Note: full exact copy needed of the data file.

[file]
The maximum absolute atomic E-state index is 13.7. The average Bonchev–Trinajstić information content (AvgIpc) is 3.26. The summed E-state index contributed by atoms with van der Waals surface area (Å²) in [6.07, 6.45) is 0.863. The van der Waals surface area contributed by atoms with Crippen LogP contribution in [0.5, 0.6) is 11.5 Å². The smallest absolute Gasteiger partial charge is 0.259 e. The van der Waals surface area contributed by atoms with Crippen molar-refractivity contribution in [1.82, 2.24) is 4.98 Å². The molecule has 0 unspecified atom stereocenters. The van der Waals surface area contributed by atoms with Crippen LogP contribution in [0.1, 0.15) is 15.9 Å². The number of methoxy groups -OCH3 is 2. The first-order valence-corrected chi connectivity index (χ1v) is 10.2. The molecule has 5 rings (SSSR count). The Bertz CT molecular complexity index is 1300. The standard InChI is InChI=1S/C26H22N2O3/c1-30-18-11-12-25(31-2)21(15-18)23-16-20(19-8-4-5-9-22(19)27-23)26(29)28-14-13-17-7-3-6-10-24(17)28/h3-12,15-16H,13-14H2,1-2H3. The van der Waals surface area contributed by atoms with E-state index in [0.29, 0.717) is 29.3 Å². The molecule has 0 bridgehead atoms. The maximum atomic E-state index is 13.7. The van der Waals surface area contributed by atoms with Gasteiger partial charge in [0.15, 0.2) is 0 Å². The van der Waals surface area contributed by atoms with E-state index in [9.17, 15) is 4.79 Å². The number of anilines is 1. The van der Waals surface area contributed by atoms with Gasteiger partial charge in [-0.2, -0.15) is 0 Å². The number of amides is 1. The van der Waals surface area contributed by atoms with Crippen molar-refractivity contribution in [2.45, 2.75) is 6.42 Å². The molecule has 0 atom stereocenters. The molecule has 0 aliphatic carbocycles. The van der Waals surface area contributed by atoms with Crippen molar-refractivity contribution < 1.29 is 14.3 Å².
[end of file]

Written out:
The maximum absolute atomic E-state index is 13.7. The average Bonchev–Trinajstić information content (AvgIpc) is 3.26. The summed E-state index contributed by atoms with van der Waals surface area (Å²) in [6.07, 6.45) is 0.863. The van der Waals surface area contributed by atoms with Crippen LogP contribution in [0.5, 0.6) is 11.5 Å². The smallest absolute Gasteiger partial charge is 0.259 e. The van der Waals surface area contributed by atoms with Crippen molar-refractivity contribution in [1.82, 2.24) is 4.98 Å². The molecule has 0 unspecified atom stereocenters. The van der Waals surface area contributed by atoms with Crippen LogP contribution in [0.1, 0.15) is 15.9 Å². The number of methoxy groups -OCH3 is 2. The first-order valence-corrected chi connectivity index (χ1v) is 10.2. The molecule has 5 rings (SSSR count). The Bertz CT molecular complexity index is 1300. The standard InChI is InChI=1S/C26H22N2O3/c1-30-18-11-12-25(31-2)21(15-18)23-16-20(19-8-4-5-9-22(19)27-23)26(29)28-14-13-17-7-3-6-10-24(17)28/h3-12,15-16H,13-14H2,1-2H3. The van der Waals surface area contributed by atoms with E-state index in [0.29, 0.717) is 29.3 Å². The molecule has 0 bridgehead atoms. The maximum atomic E-state index is 13.7. The van der Waals surface area contributed by atoms with Gasteiger partial charge in [0.15, 0.2) is 0 Å². The van der Waals surface area contributed by atoms with E-state index in [9.17, 15) is 4.79 Å². The number of anilines is 1. The van der Waals surface area contributed by atoms with Gasteiger partial charge in [-0.2, -0.15) is 0 Å². The number of amides is 1. The van der Waals surface area contributed by atoms with Crippen molar-refractivity contribution in [2.45, 2.75) is 6.42 Å². The molecule has 0 atom stereocenters. The molecule has 0 aliphatic carbocycles. The van der Waals surface area contributed by atoms with Crippen molar-refractivity contribution < 1.29 is 14.3 Å².